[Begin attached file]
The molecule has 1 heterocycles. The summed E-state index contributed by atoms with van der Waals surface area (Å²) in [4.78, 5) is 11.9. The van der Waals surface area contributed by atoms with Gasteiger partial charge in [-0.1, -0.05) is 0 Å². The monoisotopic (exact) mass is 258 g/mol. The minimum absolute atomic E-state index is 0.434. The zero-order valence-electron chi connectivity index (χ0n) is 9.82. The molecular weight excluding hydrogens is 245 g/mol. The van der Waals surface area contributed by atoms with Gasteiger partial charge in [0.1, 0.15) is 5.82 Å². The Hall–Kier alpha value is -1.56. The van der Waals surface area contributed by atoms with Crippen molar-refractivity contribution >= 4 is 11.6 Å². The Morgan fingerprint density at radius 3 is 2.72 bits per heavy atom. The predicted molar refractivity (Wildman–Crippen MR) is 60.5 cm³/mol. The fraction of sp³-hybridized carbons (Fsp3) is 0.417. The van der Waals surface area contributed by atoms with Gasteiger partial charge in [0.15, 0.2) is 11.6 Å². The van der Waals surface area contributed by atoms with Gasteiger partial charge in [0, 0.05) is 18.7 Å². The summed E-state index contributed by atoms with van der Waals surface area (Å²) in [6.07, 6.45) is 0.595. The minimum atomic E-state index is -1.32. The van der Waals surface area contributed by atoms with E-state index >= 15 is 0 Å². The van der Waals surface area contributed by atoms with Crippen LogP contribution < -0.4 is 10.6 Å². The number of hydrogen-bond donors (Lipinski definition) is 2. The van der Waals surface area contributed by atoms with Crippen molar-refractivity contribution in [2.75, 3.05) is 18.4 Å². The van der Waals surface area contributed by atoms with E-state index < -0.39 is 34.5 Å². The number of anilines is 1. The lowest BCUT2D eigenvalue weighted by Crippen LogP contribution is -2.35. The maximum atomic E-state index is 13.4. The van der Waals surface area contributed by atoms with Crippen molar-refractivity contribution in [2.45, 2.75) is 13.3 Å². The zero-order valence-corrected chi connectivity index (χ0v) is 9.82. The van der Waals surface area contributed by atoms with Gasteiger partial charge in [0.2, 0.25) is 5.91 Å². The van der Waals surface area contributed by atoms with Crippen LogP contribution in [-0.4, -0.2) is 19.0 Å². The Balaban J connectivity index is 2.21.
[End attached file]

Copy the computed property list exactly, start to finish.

The molecule has 1 heterocycles. The summed E-state index contributed by atoms with van der Waals surface area (Å²) in [4.78, 5) is 11.9. The van der Waals surface area contributed by atoms with Gasteiger partial charge in [-0.1, -0.05) is 0 Å². The monoisotopic (exact) mass is 258 g/mol. The minimum absolute atomic E-state index is 0.434. The zero-order valence-electron chi connectivity index (χ0n) is 9.82. The molecular weight excluding hydrogens is 245 g/mol. The van der Waals surface area contributed by atoms with Gasteiger partial charge in [0.1, 0.15) is 5.82 Å². The Hall–Kier alpha value is -1.56. The van der Waals surface area contributed by atoms with Crippen molar-refractivity contribution >= 4 is 11.6 Å². The Morgan fingerprint density at radius 3 is 2.72 bits per heavy atom. The predicted molar refractivity (Wildman–Crippen MR) is 60.5 cm³/mol. The fraction of sp³-hybridized carbons (Fsp3) is 0.417. The van der Waals surface area contributed by atoms with Gasteiger partial charge in [0.15, 0.2) is 11.6 Å². The van der Waals surface area contributed by atoms with Gasteiger partial charge in [0, 0.05) is 18.7 Å². The summed E-state index contributed by atoms with van der Waals surface area (Å²) in [6.07, 6.45) is 0.595. The minimum atomic E-state index is -1.32. The van der Waals surface area contributed by atoms with E-state index >= 15 is 0 Å². The van der Waals surface area contributed by atoms with Crippen LogP contribution < -0.4 is 10.6 Å². The number of hydrogen-bond donors (Lipinski definition) is 2. The van der Waals surface area contributed by atoms with Crippen molar-refractivity contribution in [2.75, 3.05) is 18.4 Å². The van der Waals surface area contributed by atoms with E-state index < -0.39 is 34.5 Å². The number of anilines is 1. The lowest BCUT2D eigenvalue weighted by Crippen LogP contribution is -2.35. The maximum atomic E-state index is 13.4. The van der Waals surface area contributed by atoms with Crippen molar-refractivity contribution in [2.45, 2.75) is 13.3 Å². The zero-order valence-corrected chi connectivity index (χ0v) is 9.82. The van der Waals surface area contributed by atoms with Gasteiger partial charge in [0.2, 0.25) is 5.91 Å². The van der Waals surface area contributed by atoms with Crippen LogP contribution in [-0.4, -0.2) is 19.0 Å². The Balaban J connectivity index is 2.21.